T. S. Eliot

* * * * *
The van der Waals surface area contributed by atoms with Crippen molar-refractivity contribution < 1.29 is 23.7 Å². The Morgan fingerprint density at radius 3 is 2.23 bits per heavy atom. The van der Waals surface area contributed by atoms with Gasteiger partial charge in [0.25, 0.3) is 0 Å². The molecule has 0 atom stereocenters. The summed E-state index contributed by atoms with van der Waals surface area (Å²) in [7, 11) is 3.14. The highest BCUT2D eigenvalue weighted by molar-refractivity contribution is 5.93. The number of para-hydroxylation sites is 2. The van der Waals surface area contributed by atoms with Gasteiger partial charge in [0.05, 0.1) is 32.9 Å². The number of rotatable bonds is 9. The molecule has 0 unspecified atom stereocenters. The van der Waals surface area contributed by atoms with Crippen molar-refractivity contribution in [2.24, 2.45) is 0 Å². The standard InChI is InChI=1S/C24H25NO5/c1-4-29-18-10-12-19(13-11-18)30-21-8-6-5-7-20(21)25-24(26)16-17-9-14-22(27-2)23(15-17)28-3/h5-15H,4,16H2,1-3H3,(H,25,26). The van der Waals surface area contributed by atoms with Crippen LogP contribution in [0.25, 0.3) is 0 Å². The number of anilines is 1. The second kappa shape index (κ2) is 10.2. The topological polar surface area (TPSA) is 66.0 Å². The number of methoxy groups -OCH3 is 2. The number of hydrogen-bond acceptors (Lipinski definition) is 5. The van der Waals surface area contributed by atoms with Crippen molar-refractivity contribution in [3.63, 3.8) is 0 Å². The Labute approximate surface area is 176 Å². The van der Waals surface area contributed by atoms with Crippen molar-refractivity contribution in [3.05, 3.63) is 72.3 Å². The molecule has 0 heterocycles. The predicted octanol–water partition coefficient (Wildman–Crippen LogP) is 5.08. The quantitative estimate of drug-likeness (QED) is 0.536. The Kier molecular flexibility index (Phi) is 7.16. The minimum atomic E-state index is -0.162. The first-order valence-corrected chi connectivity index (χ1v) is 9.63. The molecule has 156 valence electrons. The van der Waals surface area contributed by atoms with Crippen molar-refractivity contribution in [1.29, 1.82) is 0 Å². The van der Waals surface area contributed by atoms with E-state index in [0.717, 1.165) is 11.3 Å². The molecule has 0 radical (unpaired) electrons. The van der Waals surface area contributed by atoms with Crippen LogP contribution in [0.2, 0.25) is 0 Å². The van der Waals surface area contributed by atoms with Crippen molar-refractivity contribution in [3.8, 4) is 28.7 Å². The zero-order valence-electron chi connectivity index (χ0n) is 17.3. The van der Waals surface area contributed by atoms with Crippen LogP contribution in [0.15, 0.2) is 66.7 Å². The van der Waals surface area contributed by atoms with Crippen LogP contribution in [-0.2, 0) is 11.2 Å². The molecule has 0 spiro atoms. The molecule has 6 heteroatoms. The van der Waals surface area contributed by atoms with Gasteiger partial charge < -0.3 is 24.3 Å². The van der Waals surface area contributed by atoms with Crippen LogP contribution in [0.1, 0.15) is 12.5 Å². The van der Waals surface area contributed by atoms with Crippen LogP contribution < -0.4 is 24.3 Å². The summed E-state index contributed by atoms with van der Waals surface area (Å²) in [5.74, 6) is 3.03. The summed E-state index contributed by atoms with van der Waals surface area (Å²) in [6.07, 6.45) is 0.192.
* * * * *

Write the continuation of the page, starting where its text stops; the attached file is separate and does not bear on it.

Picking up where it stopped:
T. S. Eliot (September 26, 1888-January 4, 1965)—American-born British author, poet, playwright, literary and social critic—is one of the greatest poets of the 20th century. Recipient of the 1948 Nobel Prize for literature, the original style of his work had a significant effect on modern literature. Among his most famous works are his poems "The Love Song of J. Alfred Prufrock" (1915), "The Waste Land" (1922), "The Hollow Men" (1925), "Ash Wednesday" (1930), and "Four Quartets" (1945). He is also known for his plays, especially Murder in the Cathedral (1935), and the popular musical Cats (1981) is an adaptation of his Old Possum's Book of Practical Cats (1939).